In late August, my daughter’s longtime pediatrician broke the news that he was retiring. I congratulated him first and panicked next.

For nearly 12 years, we’d gone to the same practice. I can still see my tiny girl in her car seat – all four pounds of her after she was discharged from the neonatal intensive care unit nearly 12 years ago – and hear her name called out loud in the pediatrician’s office for the first of what would be many, many visits.

Now we would have to start over.

Doctors retire all the time but it’s different when you have a special needs child. Not only would we need to find someone who’d have to quickly get to know my complicated daughter – she was born with a rare genetic condition called Cornelia de Lange Syndrome that affects pretty much everything – but we’d have tackle an endless avalanche of paperwork. I’ll admit it: I dreaded the paperwork the most.

Switching pediatricians caused a ripple effect with our insurance. The referrals to my daughter’s many specialists – at least nine – were no longer good once her old pediatrician retired. We’d need new referrals for every single specialist from her new primary care doctor. My panic turned to anger.

For a health care system considered the best in the world, there’s no question it still has serious flaws. Never mind the fact that millions of people still struggle to access the system at all and the insanely high costs, the administrative hassles are a nightmare. The paperwork and costs for a family like mine can be enough to make you want to slam your head into a wall.

Still, I’m grateful. I’m grateful we have insurance – primary and secondary – and access to great doctors. But accessing that same insurance to see those same doctors can be so challenging that at some point it seems easier to simply say, “I give up.”

For years, battling insurance has become almost a past-time, as it is for many special needs parents. When my daughter was born with hearing loss, our insurance didn’t cover hearing aids. We had to get secondary insurance to cover her hearing aids alone.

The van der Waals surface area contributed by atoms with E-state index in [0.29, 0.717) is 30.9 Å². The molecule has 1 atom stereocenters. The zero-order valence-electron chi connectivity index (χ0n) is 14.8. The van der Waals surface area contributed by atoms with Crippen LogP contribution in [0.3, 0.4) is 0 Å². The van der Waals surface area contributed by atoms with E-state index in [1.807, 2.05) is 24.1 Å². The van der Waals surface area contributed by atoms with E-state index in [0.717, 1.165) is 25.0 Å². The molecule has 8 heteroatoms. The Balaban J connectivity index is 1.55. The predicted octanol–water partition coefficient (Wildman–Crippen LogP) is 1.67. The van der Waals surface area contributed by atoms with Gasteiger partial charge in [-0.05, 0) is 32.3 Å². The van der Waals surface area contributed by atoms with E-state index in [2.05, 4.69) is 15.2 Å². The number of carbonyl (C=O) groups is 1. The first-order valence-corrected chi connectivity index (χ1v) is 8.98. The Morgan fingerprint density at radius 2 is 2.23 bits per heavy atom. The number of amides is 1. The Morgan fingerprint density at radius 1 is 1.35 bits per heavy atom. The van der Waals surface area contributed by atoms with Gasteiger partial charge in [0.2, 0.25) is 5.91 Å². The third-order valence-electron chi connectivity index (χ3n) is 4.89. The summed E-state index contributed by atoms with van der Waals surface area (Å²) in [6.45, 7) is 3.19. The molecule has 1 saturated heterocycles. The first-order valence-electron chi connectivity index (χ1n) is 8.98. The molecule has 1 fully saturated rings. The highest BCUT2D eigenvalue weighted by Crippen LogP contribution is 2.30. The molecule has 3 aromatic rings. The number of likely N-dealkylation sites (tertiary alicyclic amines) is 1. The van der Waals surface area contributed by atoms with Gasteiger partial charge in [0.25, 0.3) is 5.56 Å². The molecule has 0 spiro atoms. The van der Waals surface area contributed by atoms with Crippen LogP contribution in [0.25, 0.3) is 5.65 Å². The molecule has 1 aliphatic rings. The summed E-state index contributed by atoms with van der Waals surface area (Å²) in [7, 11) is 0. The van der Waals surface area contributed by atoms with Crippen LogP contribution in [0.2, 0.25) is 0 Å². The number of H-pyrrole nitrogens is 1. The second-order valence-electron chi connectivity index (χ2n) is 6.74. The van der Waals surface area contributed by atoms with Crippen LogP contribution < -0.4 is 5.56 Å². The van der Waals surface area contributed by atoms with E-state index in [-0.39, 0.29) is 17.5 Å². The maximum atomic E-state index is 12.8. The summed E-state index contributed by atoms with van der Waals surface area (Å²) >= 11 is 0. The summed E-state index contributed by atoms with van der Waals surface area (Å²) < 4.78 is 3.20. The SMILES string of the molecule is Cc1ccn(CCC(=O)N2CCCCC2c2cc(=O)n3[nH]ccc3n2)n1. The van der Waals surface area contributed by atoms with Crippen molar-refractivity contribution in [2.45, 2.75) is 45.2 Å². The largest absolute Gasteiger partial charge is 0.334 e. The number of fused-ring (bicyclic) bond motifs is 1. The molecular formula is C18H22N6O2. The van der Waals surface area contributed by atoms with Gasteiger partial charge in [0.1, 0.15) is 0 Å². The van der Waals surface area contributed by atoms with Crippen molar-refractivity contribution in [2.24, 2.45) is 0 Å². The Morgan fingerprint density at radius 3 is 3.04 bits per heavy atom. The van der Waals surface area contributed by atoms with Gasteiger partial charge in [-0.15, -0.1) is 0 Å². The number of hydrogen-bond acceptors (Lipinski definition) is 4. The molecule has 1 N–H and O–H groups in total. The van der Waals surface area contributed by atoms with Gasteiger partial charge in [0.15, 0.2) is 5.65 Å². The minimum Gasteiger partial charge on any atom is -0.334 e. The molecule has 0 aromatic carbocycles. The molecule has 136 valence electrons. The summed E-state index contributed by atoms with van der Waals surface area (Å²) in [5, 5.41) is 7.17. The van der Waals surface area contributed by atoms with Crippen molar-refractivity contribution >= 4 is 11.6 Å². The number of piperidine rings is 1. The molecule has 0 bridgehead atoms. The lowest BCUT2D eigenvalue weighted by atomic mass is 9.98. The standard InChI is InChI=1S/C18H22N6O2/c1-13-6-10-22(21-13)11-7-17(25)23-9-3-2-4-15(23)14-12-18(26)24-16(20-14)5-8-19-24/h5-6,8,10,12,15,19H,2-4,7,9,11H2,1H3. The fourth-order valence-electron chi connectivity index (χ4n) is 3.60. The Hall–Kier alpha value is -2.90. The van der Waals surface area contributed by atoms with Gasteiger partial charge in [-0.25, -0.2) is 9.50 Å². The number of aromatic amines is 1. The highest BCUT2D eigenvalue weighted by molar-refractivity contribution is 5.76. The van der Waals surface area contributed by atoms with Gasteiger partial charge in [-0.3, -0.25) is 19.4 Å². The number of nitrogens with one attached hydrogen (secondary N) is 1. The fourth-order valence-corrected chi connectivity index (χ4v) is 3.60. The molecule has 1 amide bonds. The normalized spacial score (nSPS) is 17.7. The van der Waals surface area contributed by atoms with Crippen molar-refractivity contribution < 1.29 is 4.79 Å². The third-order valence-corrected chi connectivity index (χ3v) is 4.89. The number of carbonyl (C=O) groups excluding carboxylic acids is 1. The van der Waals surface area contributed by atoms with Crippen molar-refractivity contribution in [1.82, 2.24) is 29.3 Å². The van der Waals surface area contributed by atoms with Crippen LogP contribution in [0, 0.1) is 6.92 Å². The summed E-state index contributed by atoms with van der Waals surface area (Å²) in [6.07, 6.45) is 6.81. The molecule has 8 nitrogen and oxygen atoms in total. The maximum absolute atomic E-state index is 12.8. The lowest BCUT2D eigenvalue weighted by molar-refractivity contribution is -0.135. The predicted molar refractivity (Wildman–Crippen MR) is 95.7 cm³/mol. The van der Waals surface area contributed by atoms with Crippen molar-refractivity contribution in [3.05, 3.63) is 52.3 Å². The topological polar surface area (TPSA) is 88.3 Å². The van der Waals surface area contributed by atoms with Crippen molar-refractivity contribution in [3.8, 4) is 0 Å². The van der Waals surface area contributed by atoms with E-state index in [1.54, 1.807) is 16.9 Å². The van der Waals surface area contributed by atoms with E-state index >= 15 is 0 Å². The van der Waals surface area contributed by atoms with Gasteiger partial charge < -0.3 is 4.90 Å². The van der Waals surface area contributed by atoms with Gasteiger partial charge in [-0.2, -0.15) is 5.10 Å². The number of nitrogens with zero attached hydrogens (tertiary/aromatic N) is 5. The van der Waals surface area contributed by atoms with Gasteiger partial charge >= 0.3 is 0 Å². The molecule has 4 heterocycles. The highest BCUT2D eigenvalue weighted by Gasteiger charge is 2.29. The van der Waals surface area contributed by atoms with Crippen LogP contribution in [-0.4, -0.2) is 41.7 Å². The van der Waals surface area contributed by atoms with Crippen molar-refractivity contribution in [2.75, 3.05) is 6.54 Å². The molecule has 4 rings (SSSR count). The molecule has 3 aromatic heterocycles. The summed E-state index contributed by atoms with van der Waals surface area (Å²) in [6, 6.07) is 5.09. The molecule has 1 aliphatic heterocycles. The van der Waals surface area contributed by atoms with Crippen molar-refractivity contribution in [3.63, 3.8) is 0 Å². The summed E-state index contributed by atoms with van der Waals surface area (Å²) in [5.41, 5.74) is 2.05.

When we needed a medical stroller because my daughter couldn’t walk long distances, that was another uphill battle. The approval process took so long with endless forms to be filled out by various therapists and doctors to justify the stroller that our durable medical goods company stopped accepting our insurance so we had to start all over.

So as Democratic presidential candidates debate overhauling health care and possibly moving to a Medicare For All system, I’m listening. So are many others.

Questions loom about huge tax increases, long waits and the impact on private insurance. Would a single-payer system such as Medicare for All cut costs overall, reduce the red tape and improve health care for millions of Americans? Critics say no. Aside from the big tax hikes, they say it would create long waits for care and fewer doctors.

Proponents, on the other hand, say a single-payer system would eventually reduce costs and also lead to more thorough care when patients don’t have to ignore conditions because they can’t afford to see a doctor or medicine.

A study conducted by a team from the University of Michigan’s Institute for Healthcare Policy & Innovation and published earlier this fall, for example, found that nearly one in three low-income people who enrolled in Michigan’s expanded Medicaid program discovered they had a chronic illness such as diabetes, asthma or high blood pressure that had never been diagnosed before. Those same conditions, if left untreated, could cause serious and life-threatening consequences such as stroke or even death.

“Michigan’s Medicaid expansion emphasizes primary care and health risk assessment, and many enrollees were found to have a chronic condition that will benefit from ongoing management,” said Dr. Susan Goold, a professor of internal medicine at UM, in a press release.

When people have not just insurance, but the ability to access and use that insurance, many use it. And that’s a good thing – for all of us. 

My family, meanwhile, will continue to manage my child’s many chronic conditions (and battle our insurance). I’m not sure if a single-payer system would improve our lives or not. What I do know is our current system has vast room for improvement.

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